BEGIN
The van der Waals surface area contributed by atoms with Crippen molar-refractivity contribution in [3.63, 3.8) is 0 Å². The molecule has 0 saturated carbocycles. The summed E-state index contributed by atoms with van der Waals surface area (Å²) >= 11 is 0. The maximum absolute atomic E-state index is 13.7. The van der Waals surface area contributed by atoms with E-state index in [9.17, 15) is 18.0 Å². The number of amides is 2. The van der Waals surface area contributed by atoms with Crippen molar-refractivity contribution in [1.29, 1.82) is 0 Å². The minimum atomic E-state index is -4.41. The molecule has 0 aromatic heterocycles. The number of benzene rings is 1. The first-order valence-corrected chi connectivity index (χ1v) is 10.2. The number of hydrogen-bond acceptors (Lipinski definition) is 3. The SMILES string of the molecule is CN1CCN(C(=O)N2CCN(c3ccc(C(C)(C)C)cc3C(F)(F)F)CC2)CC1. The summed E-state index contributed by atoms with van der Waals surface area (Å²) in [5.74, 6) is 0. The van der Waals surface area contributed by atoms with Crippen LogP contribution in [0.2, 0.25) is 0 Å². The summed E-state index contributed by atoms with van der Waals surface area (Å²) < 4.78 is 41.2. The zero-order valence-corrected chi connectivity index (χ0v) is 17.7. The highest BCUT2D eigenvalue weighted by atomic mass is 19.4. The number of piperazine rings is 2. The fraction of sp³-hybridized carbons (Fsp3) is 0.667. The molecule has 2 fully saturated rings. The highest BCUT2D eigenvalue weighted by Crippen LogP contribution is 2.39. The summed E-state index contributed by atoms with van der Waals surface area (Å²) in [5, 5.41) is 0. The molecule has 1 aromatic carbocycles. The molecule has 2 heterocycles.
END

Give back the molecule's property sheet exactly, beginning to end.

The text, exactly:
The van der Waals surface area contributed by atoms with Crippen molar-refractivity contribution in [3.63, 3.8) is 0 Å². The molecule has 0 saturated carbocycles. The summed E-state index contributed by atoms with van der Waals surface area (Å²) >= 11 is 0. The maximum absolute atomic E-state index is 13.7. The van der Waals surface area contributed by atoms with E-state index in [9.17, 15) is 18.0 Å². The number of amides is 2. The van der Waals surface area contributed by atoms with Crippen molar-refractivity contribution in [1.29, 1.82) is 0 Å². The minimum atomic E-state index is -4.41. The molecule has 0 aromatic heterocycles. The number of benzene rings is 1. The first-order valence-corrected chi connectivity index (χ1v) is 10.2. The number of hydrogen-bond acceptors (Lipinski definition) is 3. The SMILES string of the molecule is CN1CCN(C(=O)N2CCN(c3ccc(C(C)(C)C)cc3C(F)(F)F)CC2)CC1. The summed E-state index contributed by atoms with van der Waals surface area (Å²) in [5.74, 6) is 0. The van der Waals surface area contributed by atoms with Crippen LogP contribution in [0.2, 0.25) is 0 Å². The summed E-state index contributed by atoms with van der Waals surface area (Å²) < 4.78 is 41.2. The zero-order valence-corrected chi connectivity index (χ0v) is 17.7. The highest BCUT2D eigenvalue weighted by atomic mass is 19.4. The number of piperazine rings is 2. The fraction of sp³-hybridized carbons (Fsp3) is 0.667. The molecule has 2 fully saturated rings. The highest BCUT2D eigenvalue weighted by Crippen LogP contribution is 2.39. The summed E-state index contributed by atoms with van der Waals surface area (Å²) in [5, 5.41) is 0. The molecule has 1 aromatic carbocycles. The molecule has 2 heterocycles.